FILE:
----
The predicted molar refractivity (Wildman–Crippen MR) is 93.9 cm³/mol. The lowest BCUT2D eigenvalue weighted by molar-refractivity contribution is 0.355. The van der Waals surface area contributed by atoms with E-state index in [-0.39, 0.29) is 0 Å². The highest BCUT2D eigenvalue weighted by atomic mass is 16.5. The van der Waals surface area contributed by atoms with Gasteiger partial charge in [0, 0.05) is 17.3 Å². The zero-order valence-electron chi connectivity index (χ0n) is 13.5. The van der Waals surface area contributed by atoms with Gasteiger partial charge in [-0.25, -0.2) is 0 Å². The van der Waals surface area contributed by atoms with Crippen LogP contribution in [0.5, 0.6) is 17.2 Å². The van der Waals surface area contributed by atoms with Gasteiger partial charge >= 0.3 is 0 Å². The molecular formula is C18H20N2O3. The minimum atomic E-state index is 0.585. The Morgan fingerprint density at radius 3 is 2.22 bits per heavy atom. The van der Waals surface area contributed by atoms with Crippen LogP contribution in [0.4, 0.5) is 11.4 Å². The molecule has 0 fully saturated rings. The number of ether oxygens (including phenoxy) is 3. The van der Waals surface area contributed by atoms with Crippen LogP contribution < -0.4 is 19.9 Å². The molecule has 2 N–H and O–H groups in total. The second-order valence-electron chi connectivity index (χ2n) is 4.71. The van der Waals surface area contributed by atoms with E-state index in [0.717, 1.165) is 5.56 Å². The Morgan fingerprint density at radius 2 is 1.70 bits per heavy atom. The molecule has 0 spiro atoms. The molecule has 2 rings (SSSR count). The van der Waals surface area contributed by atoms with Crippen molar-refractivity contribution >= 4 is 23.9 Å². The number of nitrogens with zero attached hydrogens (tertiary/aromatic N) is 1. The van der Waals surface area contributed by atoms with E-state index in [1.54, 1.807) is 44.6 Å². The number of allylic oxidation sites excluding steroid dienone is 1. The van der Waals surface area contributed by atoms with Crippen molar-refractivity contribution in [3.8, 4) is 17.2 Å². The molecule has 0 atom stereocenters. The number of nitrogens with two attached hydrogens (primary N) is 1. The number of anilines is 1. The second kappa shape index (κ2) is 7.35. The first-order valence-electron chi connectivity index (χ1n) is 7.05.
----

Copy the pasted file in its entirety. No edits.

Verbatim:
The predicted molar refractivity (Wildman–Crippen MR) is 93.9 cm³/mol. The lowest BCUT2D eigenvalue weighted by molar-refractivity contribution is 0.355. The van der Waals surface area contributed by atoms with E-state index in [-0.39, 0.29) is 0 Å². The highest BCUT2D eigenvalue weighted by atomic mass is 16.5. The van der Waals surface area contributed by atoms with Gasteiger partial charge in [0, 0.05) is 17.3 Å². The zero-order valence-electron chi connectivity index (χ0n) is 13.5. The van der Waals surface area contributed by atoms with Gasteiger partial charge in [-0.25, -0.2) is 0 Å². The van der Waals surface area contributed by atoms with Crippen LogP contribution in [0.5, 0.6) is 17.2 Å². The van der Waals surface area contributed by atoms with Gasteiger partial charge >= 0.3 is 0 Å². The molecular formula is C18H20N2O3. The minimum atomic E-state index is 0.585. The Morgan fingerprint density at radius 3 is 2.22 bits per heavy atom. The van der Waals surface area contributed by atoms with Crippen LogP contribution in [0.4, 0.5) is 11.4 Å². The molecule has 0 fully saturated rings. The number of ether oxygens (including phenoxy) is 3. The van der Waals surface area contributed by atoms with Crippen LogP contribution < -0.4 is 19.9 Å². The molecule has 2 N–H and O–H groups in total. The second-order valence-electron chi connectivity index (χ2n) is 4.71. The van der Waals surface area contributed by atoms with E-state index in [0.717, 1.165) is 5.56 Å². The Morgan fingerprint density at radius 2 is 1.70 bits per heavy atom. The molecule has 0 spiro atoms. The molecule has 2 rings (SSSR count). The van der Waals surface area contributed by atoms with Crippen molar-refractivity contribution >= 4 is 23.9 Å². The number of nitrogens with zero attached hydrogens (tertiary/aromatic N) is 1. The van der Waals surface area contributed by atoms with E-state index in [1.54, 1.807) is 44.6 Å². The number of allylic oxidation sites excluding steroid dienone is 1. The van der Waals surface area contributed by atoms with Crippen molar-refractivity contribution in [3.8, 4) is 17.2 Å². The molecule has 0 atom stereocenters. The number of nitrogens with two attached hydrogens (primary N) is 1. The number of anilines is 1. The second kappa shape index (κ2) is 7.35. The first-order valence-electron chi connectivity index (χ1n) is 7.05.